Are Coastal Resorts Really Accessible?

Are Coastal Resorts Really Accessible?

There are approximately 12 million disabled people in the UK with a spending power of an estimated £80 billion, according to the Government’s Department for Work and Pensions.

So it came as a something of a shock when DWP announced last month that high streets were missing out on some £212 billion worth of revenue from the ‘purple pound’, by not attracting disabled people.

The department claims thousands of high street businesses – including shops, restaurants and pubs – are effectively turning away one in five customers.

“We want businesses up and down our high streets to realise they’re excluding more than 12 million customers and their families if they fail to cater for disabled people. That’s the equivalent to the populations of London, Birmingham, Leeds, Sheffield, Cardiff and Manchester combined,” said Mark Harper, Minister for Disabled People.

“It’s not just about fairness, it makes good business sense to be accessible,” he added.

Mr Harper has written to more than 280 businesses and trade organisations as part of the Accessible Britain Challenge – a call to communities to be more accessible to disabled people and their families.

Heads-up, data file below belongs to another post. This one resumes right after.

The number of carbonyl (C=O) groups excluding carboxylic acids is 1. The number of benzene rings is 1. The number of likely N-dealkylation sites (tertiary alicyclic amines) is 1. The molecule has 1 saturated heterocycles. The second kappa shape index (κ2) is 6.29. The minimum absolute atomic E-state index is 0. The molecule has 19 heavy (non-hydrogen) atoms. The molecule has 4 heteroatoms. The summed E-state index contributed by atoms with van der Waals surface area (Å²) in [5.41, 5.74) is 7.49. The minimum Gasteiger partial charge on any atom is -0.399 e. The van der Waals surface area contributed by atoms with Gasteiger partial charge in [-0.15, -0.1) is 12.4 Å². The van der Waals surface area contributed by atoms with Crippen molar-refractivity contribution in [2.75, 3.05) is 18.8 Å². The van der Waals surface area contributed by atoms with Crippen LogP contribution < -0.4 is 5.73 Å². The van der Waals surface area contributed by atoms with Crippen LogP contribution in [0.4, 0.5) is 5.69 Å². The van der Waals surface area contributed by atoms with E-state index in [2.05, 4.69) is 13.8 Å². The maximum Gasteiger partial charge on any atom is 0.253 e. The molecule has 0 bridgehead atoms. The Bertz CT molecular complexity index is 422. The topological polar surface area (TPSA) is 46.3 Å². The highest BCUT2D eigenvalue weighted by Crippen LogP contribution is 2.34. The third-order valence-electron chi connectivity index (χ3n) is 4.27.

Businesses are required by law to make reasonable adjustments for disabled visitors. For Bournemouth, in common with a number of other coastal resorts, the 55+ market is an indispensable sector.

What’s more, by 2025, one third of the national population will be over 55 and with a customer base getting older, there’s far more chance of developing physical impairments, such as poor eyesight, back problems, arthritis and so on. So making access easy for people with disabilities is essential.

Bournemouth is one of the best UK coastal resorts for providing easy access to its attractions. Lifts are dotted along the cliff top, special beach friendly wheelchairs are available from seafront offices, specially adapted showers and toilets are offered on the seafront. It even features bespoke beach huts for the disabled.

So, let coastal resorts back Mr Harper’s challenge and lead the way in making their pubs, restaurants, bars, shops and nightclubs truly welcoming to all.

By Sheron Crossman